According to Philippine Confederation of Grains Associations (Philcongrains), the reported plan of the National Economic Development Authority (NEDA) to pursue a 40-year campaign to end the rice sufficiency policy is ill-considered and ignores realities not just in the country but the region as well. The era of abundant supply in Vietnam – one of the country’s top sources of rice imports – is now at risk as Vietnamese farmers feel the impact of high salinity that has affected up to 500,000 hectares of contiguous, fertile rice farms in the Mekong Delta. At least 50 percent of Vietnam’s rice for export comes from that area. Earlier, NEDA economists led by Director General Ernesto Pernia and other economists have criticized the rice self-sufficiency policy pursued since the republic was established. Dumping rice self-sufficiency for an import-based policy is a quick fix that may spark social unrest among Vietnamese farmers
The Vietnam’s rice import trade is only 5 percent of the total global output and with drought now hitting Thailand and Malaysia due to El Niño; the supply will be even thinner. As 11 hydroelectric dams are being built in China, Laos and Thailand to tap the water flowing into the Mekong from the snow in Tibet and other areas, Vietnam would be adversely impacted. Its rice production would suffer from less irrigation water supply, higher salinity in the Mekong Delta battered by saltwater intrusion due to the low water flow in the Mekong River, forcing a shift to high-value crops by Vietnam farmers. These factors would limit Vietnam’s capacity to maintain its three cropping seasons, especially now that the average temperature in the Mekong countries has risen by 0.5 degree Celsius from 1999 to 2009. All these factors would prevent Vietnam and Thailand from exporting rice in increasing volumes.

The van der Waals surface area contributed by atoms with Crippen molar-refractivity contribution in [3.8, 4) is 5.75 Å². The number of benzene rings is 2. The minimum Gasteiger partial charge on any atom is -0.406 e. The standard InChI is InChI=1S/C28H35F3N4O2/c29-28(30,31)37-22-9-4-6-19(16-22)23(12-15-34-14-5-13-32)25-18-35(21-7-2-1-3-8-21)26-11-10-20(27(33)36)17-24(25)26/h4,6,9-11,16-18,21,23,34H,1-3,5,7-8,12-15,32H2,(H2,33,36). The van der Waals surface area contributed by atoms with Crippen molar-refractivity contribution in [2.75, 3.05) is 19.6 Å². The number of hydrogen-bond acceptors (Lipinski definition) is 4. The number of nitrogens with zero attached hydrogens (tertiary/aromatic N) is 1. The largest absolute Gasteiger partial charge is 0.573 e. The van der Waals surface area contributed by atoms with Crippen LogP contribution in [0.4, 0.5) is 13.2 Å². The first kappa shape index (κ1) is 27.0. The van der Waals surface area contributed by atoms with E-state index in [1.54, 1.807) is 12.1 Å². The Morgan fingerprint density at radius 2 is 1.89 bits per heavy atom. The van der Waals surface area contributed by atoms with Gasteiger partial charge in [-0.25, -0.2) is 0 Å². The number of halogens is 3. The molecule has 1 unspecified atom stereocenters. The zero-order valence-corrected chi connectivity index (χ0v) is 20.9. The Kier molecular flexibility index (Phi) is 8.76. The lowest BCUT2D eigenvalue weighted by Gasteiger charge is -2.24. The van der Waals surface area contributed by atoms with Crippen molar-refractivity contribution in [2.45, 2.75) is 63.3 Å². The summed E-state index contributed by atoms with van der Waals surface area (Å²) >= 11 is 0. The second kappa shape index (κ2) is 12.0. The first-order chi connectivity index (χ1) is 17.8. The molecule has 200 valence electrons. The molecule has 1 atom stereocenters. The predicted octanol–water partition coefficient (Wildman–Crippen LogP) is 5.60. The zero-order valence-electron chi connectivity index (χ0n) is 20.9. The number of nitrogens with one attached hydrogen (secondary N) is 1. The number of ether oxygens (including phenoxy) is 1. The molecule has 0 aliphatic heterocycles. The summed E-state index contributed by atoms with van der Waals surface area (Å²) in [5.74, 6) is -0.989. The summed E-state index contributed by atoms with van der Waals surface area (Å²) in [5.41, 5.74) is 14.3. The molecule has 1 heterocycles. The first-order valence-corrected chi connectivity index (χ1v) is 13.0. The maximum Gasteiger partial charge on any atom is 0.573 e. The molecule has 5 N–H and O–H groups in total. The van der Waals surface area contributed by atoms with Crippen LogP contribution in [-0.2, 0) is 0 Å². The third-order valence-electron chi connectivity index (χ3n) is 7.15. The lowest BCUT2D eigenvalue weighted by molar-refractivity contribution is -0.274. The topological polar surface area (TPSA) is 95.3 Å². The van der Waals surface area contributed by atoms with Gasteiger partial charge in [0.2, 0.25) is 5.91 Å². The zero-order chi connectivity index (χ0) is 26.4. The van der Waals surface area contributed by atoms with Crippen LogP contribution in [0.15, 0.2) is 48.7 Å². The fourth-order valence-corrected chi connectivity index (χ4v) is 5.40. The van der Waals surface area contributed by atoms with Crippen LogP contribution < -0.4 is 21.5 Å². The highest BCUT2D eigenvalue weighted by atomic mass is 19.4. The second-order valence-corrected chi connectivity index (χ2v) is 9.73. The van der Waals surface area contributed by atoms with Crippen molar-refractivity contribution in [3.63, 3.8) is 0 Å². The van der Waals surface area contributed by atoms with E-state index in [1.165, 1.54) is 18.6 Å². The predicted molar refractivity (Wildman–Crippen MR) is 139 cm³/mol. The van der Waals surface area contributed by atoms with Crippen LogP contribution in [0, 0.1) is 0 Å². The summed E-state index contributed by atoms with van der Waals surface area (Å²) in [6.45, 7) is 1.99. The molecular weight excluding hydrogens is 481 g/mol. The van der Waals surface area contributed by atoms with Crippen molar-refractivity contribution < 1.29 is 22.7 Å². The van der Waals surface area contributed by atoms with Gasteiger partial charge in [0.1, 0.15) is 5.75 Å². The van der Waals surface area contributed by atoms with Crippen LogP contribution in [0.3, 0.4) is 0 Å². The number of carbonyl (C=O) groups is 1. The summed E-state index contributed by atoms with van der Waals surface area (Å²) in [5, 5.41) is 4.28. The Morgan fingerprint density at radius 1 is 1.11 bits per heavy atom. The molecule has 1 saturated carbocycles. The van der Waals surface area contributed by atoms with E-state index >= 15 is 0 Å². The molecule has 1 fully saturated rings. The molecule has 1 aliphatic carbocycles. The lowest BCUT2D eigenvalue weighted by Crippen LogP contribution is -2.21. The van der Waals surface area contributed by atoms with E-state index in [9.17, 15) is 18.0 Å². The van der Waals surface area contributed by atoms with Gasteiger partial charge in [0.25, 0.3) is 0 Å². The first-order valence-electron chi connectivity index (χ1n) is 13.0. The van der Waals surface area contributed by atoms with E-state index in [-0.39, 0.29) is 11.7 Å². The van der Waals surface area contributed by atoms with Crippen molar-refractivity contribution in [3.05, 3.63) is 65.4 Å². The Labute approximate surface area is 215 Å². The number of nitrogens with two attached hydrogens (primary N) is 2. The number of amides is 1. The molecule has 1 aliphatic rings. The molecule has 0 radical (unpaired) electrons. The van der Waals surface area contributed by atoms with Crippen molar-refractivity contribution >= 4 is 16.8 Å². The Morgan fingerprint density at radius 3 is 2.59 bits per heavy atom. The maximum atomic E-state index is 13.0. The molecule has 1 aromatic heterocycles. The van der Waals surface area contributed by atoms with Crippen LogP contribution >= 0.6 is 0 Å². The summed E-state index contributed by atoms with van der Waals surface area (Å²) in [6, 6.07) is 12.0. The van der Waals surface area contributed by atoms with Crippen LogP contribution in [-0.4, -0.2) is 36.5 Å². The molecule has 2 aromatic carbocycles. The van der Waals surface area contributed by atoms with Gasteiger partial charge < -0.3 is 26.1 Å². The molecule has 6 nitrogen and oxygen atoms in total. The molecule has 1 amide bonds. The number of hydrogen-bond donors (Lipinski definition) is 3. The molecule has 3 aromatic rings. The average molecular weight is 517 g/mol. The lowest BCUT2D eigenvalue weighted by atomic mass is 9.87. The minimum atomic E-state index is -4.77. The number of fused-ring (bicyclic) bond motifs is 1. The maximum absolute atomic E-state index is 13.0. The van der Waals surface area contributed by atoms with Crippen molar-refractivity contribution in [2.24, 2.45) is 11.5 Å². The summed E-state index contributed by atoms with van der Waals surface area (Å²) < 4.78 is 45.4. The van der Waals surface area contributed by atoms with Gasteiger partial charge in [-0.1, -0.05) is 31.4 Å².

The dam-building spree has become a huge worry to harness the river’s resources for the best interest of China, Laos, Thailand, Cambodia and Vietnam. The new dams being built at a fast and furious pace would impede soil nutrient flow so vital to rice growing in the four countries. In 2014, countries along the Mekong produced more than 100 million metric tonnes of rice, about 15 per cent of the global total. Vietnam, as the lower-most riparian, is likely to be most impacted by the changes to the river’s natural flow. The country’s rice growers have faced mounting challenges in recent years, from the growing strength of regional competitors to the rising salinity and declining nutrient content of Vietnamese soils. Dams on the Mekong will trap greater amounts of the silt and sediment that is vital for replenishing soils. Rice crops will suffer without the nutrients provided by this silt and sediment. Many Vietnamese farmers have shifted from growing rice to producing black pepper, which is not as severely affected by high salinity as rice. Vietnamese farmers estimate that it would take 30 years to remove high soil salinity. The Mekong delta region, in the country’s south, is home to 18.6 million people – about one-fifth of the total population – and accounts for more than half of the country’s rice and fruit production. Sediment from upstream is vital for rice production in the delta as it replenishes soil nutrients. Dams block this sediment from flowing downriver, potentially damaging fertile rice growing areas.